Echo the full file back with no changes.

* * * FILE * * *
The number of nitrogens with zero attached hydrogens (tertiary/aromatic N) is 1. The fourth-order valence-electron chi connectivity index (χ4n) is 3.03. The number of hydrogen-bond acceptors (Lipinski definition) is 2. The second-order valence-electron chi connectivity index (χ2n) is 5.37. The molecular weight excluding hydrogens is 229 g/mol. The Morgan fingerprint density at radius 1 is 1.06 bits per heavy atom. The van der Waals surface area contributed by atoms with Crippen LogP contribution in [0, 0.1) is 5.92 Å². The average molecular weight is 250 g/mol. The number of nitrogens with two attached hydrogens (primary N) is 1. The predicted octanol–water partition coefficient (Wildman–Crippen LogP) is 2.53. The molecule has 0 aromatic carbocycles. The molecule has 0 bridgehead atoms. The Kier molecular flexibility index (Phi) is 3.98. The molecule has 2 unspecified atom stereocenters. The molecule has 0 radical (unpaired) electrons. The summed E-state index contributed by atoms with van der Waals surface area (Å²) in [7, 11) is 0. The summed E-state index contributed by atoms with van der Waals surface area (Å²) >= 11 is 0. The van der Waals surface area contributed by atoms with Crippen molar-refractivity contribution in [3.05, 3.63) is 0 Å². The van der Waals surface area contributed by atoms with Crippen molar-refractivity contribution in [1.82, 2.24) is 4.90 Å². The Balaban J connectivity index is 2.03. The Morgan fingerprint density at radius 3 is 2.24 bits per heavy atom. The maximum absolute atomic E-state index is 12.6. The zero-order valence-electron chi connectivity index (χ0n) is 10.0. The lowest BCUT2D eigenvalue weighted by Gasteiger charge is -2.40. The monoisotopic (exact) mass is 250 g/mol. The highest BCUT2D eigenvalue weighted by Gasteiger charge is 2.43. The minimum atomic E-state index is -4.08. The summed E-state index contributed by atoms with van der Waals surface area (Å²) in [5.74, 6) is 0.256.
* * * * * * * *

The number of nitrogens with zero attached hydrogens (tertiary/aromatic N) is 1. The fourth-order valence-electron chi connectivity index (χ4n) is 3.03. The number of hydrogen-bond acceptors (Lipinski definition) is 2. The second-order valence-electron chi connectivity index (χ2n) is 5.37. The molecular weight excluding hydrogens is 229 g/mol. The Morgan fingerprint density at radius 1 is 1.06 bits per heavy atom. The van der Waals surface area contributed by atoms with Crippen LogP contribution in [0, 0.1) is 5.92 Å². The average molecular weight is 250 g/mol. The number of nitrogens with two attached hydrogens (primary N) is 1. The predicted octanol–water partition coefficient (Wildman–Crippen LogP) is 2.53. The molecule has 0 aromatic carbocycles. The molecule has 0 bridgehead atoms. The Kier molecular flexibility index (Phi) is 3.98. The molecule has 2 unspecified atom stereocenters. The molecule has 0 radical (unpaired) electrons. The summed E-state index contributed by atoms with van der Waals surface area (Å²) in [7, 11) is 0. The summed E-state index contributed by atoms with van der Waals surface area (Å²) >= 11 is 0. The van der Waals surface area contributed by atoms with Crippen molar-refractivity contribution in [3.05, 3.63) is 0 Å². The van der Waals surface area contributed by atoms with Crippen molar-refractivity contribution in [1.82, 2.24) is 4.90 Å². The Balaban J connectivity index is 2.03. The Morgan fingerprint density at radius 3 is 2.24 bits per heavy atom. The maximum absolute atomic E-state index is 12.6. The zero-order valence-electron chi connectivity index (χ0n) is 10.0. The lowest BCUT2D eigenvalue weighted by Gasteiger charge is -2.40. The monoisotopic (exact) mass is 250 g/mol. The highest BCUT2D eigenvalue weighted by Gasteiger charge is 2.43. The minimum atomic E-state index is -4.08. The summed E-state index contributed by atoms with van der Waals surface area (Å²) in [5.74, 6) is 0.256.